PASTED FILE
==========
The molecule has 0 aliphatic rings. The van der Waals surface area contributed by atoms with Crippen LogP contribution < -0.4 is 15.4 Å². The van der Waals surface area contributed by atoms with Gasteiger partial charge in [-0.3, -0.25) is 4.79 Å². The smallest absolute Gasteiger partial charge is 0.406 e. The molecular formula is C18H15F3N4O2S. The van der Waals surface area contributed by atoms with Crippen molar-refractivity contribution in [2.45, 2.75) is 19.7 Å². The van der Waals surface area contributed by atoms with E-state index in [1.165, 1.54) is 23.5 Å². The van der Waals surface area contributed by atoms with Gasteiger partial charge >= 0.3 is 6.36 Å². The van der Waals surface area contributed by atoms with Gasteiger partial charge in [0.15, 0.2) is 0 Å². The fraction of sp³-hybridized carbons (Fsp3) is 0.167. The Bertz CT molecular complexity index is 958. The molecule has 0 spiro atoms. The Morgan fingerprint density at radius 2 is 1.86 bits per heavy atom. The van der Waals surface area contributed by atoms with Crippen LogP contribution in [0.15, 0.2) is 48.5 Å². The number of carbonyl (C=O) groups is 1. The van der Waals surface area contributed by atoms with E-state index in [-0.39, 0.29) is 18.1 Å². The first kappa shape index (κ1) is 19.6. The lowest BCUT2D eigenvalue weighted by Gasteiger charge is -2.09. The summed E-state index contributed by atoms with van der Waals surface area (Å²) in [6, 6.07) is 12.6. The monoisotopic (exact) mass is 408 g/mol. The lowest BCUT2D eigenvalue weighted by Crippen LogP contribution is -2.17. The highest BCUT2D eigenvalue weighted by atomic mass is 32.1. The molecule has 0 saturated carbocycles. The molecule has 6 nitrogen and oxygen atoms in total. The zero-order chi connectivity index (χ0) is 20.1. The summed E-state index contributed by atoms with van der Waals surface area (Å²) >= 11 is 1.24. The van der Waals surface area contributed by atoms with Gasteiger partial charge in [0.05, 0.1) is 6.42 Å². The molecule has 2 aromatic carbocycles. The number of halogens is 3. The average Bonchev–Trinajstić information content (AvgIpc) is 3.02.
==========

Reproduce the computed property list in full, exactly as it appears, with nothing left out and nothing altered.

The molecule has 0 aliphatic rings. The van der Waals surface area contributed by atoms with Crippen LogP contribution < -0.4 is 15.4 Å². The van der Waals surface area contributed by atoms with Gasteiger partial charge in [-0.3, -0.25) is 4.79 Å². The smallest absolute Gasteiger partial charge is 0.406 e. The molecular formula is C18H15F3N4O2S. The van der Waals surface area contributed by atoms with Crippen molar-refractivity contribution in [2.45, 2.75) is 19.7 Å². The van der Waals surface area contributed by atoms with E-state index in [1.165, 1.54) is 23.5 Å². The van der Waals surface area contributed by atoms with Gasteiger partial charge >= 0.3 is 6.36 Å². The van der Waals surface area contributed by atoms with Gasteiger partial charge in [0.15, 0.2) is 0 Å². The fraction of sp³-hybridized carbons (Fsp3) is 0.167. The Bertz CT molecular complexity index is 958. The molecule has 0 spiro atoms. The Morgan fingerprint density at radius 2 is 1.86 bits per heavy atom. The van der Waals surface area contributed by atoms with Crippen LogP contribution in [0.15, 0.2) is 48.5 Å². The number of carbonyl (C=O) groups is 1. The van der Waals surface area contributed by atoms with E-state index in [-0.39, 0.29) is 18.1 Å². The first kappa shape index (κ1) is 19.6. The lowest BCUT2D eigenvalue weighted by Gasteiger charge is -2.09. The summed E-state index contributed by atoms with van der Waals surface area (Å²) in [6, 6.07) is 12.6. The monoisotopic (exact) mass is 408 g/mol. The lowest BCUT2D eigenvalue weighted by Crippen LogP contribution is -2.17. The highest BCUT2D eigenvalue weighted by atomic mass is 32.1. The molecule has 0 saturated carbocycles. The molecule has 6 nitrogen and oxygen atoms in total. The zero-order chi connectivity index (χ0) is 20.1. The summed E-state index contributed by atoms with van der Waals surface area (Å²) >= 11 is 1.24. The van der Waals surface area contributed by atoms with Gasteiger partial charge in [0.05, 0.1) is 6.42 Å². The molecule has 2 aromatic carbocycles. The number of halogens is 3. The average Bonchev–Trinajstić information content (AvgIpc) is 3.02.